Philosophy Lexicon of Arguments

Order, philosophy: order is the division of a subject area by distinctions or the highlighting of certain differences as opposed to other differences. The resulting order can be one-dimensional or multi-dimensional, i.e. linear or spatial. Examples are family trees, lexicons, lists, alphabets. It may be that only an order makes certain characteristics visible, e.g. contour lines. Ordering spaces may be more than three-dimensional, e.g. in the attribution of temperatures to color-determined objects. See also conceptual space, hierarchies, distinctness, indistinguishability, stratification, identification, individuation, specification.

Annotation: The above characterizations of concepts are neither definitions nor exhausting presentations of problems related to them. Instead, they are intended to give a short introduction to the contributions below. – Lexicon of Arguments.
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Page numbers here from the German edition: K. Lorenz, Das sogenannte Böse Wien, 1963

1. Anonymous flocks, free of aggression, but also free of personal acquaintance.
2. Family life of the night-rowers, among others. Birds: clan only built on a local structure of the territories to be defended.
3. Strange large family of rats, whose members do not recognize each other personally, but through the smell of the clan, and behave in an exemplary social manner. Hostile to other clans.
4. Social order: through the bond of personal love and friendship prevented from mutual damage: e.g. greyleg goose.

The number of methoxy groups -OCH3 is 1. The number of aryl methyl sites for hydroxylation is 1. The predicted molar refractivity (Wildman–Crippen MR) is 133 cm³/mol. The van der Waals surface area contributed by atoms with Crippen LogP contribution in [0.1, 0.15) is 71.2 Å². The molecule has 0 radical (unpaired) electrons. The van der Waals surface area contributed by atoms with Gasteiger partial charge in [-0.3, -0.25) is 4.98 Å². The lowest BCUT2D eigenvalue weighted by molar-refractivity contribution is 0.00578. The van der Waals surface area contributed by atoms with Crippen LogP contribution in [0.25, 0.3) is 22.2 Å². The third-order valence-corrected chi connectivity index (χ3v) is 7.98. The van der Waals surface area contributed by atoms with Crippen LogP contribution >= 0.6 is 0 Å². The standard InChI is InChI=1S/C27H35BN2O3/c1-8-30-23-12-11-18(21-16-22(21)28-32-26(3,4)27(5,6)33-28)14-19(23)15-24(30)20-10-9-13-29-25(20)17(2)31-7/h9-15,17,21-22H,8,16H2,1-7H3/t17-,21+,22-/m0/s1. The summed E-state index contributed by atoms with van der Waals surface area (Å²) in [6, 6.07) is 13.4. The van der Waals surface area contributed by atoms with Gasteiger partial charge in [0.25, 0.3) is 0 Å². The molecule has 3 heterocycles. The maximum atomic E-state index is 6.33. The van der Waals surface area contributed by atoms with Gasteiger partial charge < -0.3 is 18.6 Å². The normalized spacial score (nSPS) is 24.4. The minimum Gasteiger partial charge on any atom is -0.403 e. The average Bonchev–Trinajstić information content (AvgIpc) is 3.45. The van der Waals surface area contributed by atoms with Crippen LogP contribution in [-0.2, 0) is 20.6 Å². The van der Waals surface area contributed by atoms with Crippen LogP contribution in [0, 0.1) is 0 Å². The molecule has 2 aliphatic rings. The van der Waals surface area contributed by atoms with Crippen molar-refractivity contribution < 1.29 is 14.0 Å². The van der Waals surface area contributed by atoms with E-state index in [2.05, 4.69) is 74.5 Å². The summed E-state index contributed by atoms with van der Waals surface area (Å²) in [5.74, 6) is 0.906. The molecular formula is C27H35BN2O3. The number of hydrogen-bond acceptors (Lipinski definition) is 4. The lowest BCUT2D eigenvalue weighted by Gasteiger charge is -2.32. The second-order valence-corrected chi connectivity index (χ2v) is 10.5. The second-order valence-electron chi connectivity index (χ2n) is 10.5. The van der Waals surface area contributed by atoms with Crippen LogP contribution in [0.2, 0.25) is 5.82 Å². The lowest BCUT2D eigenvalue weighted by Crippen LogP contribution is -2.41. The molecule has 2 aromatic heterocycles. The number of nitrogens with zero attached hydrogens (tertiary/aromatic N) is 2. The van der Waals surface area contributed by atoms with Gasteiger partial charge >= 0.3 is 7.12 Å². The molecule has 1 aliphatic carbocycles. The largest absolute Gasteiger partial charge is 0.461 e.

II 191
Definition flock/Animal/Lorenz: a flock is not a coincidental accumulation, but individuals responding to each other. Reciprocal triggering of attention.
This is why walking in the same direction is characteristic of the flocks.
I 192
Strangely enough, it is not clear what the purpose is of sticking together in fish, birds, and many mammals.
Disadvantages: difficulty to procure food for so many animals, impossibility of concealment,...
...increased susceptibility to parasites.
Lorenz: one has only found starved single animals regularly under sleeping trees every morning.
II 195
Advantages: the predators are unable to concentrate on a goal.
Interestingly, you can even experience the fact that you have to concentrate on a particular animal to catch one at all!
The other bird, which seems to be easier to handle, is almost never caught because you have not followed its movements in the previous seconds. Surprisingly, one often picks between two equally appealing goals.
II 196
If the presence of an enemy is suspected, flocks gather closer together.
II 207
Marriage/animal/birds/Lorenz: in many birds, the partners do not place any importance on being together.
II 208
Each animal defends its territory exclusively against its conspecific of the same sex.
II 219
Society/Animals/Lorenz: 3. Form: a held together community through aggression directed outwardly.
II 220
Bees, termites, ants, for example, recognize each other by the smell of their stick. They are extremely aggressive against strangers.
II 231
Definition Group/Lorenz: a group is a community that is held together by a bond of personal ties.
II 232
Individual reactions of single members.
Real group formation is independent of the location. (Whereas in many species of animals a completely altered behavior can be observed in the case of transplantation from the place of origin, as well as in the case of conspecifics, they often fail to recognize one another).
II 233
Group/Animals/Lorenz: In group-forming species, the linkage between partners is initiated differently: the future partners are more brittle to each other.
II 236
E.g. Cichlid: the cichlid displays sharply passing aggression gestures towards the partner.

Explanation of symbols: Roman numerals indicate the source, arabic numerals indicate the page number. The corresponding books are indicated on the right hand side. ((s)…): Comment by the sender of the contribution.

K. Lorenz
On Aggression

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Ed. Martin Schulz, access date 2017-06-28